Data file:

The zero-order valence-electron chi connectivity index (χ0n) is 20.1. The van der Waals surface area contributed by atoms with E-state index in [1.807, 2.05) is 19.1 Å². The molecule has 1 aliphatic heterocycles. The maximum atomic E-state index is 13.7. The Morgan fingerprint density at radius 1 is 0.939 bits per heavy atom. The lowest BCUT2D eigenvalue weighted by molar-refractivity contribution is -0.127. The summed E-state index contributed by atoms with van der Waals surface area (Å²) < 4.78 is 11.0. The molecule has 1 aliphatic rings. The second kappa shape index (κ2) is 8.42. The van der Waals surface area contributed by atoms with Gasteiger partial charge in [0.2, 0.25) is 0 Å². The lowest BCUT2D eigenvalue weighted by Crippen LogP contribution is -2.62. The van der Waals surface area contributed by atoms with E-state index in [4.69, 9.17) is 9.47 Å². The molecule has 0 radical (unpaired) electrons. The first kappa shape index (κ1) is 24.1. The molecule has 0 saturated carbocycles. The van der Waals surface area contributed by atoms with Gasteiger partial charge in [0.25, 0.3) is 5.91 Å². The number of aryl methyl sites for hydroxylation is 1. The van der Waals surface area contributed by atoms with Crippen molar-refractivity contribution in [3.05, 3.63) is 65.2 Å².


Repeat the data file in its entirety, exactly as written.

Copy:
The zero-order valence-electron chi connectivity index (χ0n) is 20.1. The van der Waals surface area contributed by atoms with E-state index in [1.807, 2.05) is 19.1 Å². The molecule has 1 aliphatic heterocycles. The maximum atomic E-state index is 13.7. The Morgan fingerprint density at radius 1 is 0.939 bits per heavy atom. The lowest BCUT2D eigenvalue weighted by molar-refractivity contribution is -0.127. The summed E-state index contributed by atoms with van der Waals surface area (Å²) < 4.78 is 11.0. The molecule has 1 aliphatic rings. The second kappa shape index (κ2) is 8.42. The van der Waals surface area contributed by atoms with Gasteiger partial charge in [0.2, 0.25) is 0 Å². The lowest BCUT2D eigenvalue weighted by Crippen LogP contribution is -2.62. The van der Waals surface area contributed by atoms with E-state index in [4.69, 9.17) is 9.47 Å². The molecule has 0 radical (unpaired) electrons. The first kappa shape index (κ1) is 24.1. The molecule has 0 saturated carbocycles. The van der Waals surface area contributed by atoms with Gasteiger partial charge in [0.25, 0.3) is 5.91 Å². The number of aryl methyl sites for hydroxylation is 1. The van der Waals surface area contributed by atoms with Crippen molar-refractivity contribution in [3.05, 3.63) is 65.2 Å².